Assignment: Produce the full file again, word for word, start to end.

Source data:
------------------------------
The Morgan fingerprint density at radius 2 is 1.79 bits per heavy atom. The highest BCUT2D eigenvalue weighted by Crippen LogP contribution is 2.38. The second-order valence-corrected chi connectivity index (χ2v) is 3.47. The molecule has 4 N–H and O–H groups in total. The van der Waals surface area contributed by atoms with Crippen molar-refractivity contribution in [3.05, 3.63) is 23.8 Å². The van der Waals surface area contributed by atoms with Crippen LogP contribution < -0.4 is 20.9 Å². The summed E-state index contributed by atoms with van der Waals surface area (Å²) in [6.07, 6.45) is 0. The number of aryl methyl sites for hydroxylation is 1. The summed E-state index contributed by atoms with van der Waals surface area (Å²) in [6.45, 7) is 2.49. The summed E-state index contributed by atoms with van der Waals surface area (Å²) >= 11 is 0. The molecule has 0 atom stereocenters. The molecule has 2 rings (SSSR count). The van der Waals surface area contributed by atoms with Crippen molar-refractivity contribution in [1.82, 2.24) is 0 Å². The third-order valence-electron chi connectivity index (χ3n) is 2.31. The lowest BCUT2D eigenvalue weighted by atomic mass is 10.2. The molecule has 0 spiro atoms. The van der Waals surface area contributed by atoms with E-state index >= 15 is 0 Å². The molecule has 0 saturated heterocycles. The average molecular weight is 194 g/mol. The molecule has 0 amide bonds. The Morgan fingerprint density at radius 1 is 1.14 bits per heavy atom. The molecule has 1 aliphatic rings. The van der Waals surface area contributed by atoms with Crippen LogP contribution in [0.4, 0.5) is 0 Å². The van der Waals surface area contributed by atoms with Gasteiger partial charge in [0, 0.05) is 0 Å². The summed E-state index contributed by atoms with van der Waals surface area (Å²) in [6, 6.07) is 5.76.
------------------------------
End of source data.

The Morgan fingerprint density at radius 2 is 1.79 bits per heavy atom. The highest BCUT2D eigenvalue weighted by Crippen LogP contribution is 2.38. The second-order valence-corrected chi connectivity index (χ2v) is 3.47. The molecule has 4 N–H and O–H groups in total. The van der Waals surface area contributed by atoms with Crippen molar-refractivity contribution in [3.05, 3.63) is 23.8 Å². The van der Waals surface area contributed by atoms with Crippen LogP contribution < -0.4 is 20.9 Å². The summed E-state index contributed by atoms with van der Waals surface area (Å²) in [6.07, 6.45) is 0. The number of aryl methyl sites for hydroxylation is 1. The summed E-state index contributed by atoms with van der Waals surface area (Å²) in [6.45, 7) is 2.49. The summed E-state index contributed by atoms with van der Waals surface area (Å²) >= 11 is 0. The molecule has 0 atom stereocenters. The molecule has 2 rings (SSSR count). The van der Waals surface area contributed by atoms with Crippen molar-refractivity contribution in [1.82, 2.24) is 0 Å². The third-order valence-electron chi connectivity index (χ3n) is 2.31. The lowest BCUT2D eigenvalue weighted by atomic mass is 10.2. The molecule has 0 spiro atoms. The van der Waals surface area contributed by atoms with E-state index >= 15 is 0 Å². The molecule has 0 saturated heterocycles. The average molecular weight is 194 g/mol. The molecule has 0 amide bonds. The Morgan fingerprint density at radius 1 is 1.14 bits per heavy atom. The molecule has 1 aliphatic rings. The van der Waals surface area contributed by atoms with Crippen LogP contribution in [0.4, 0.5) is 0 Å². The van der Waals surface area contributed by atoms with Gasteiger partial charge in [0, 0.05) is 0 Å². The summed E-state index contributed by atoms with van der Waals surface area (Å²) in [6, 6.07) is 5.76.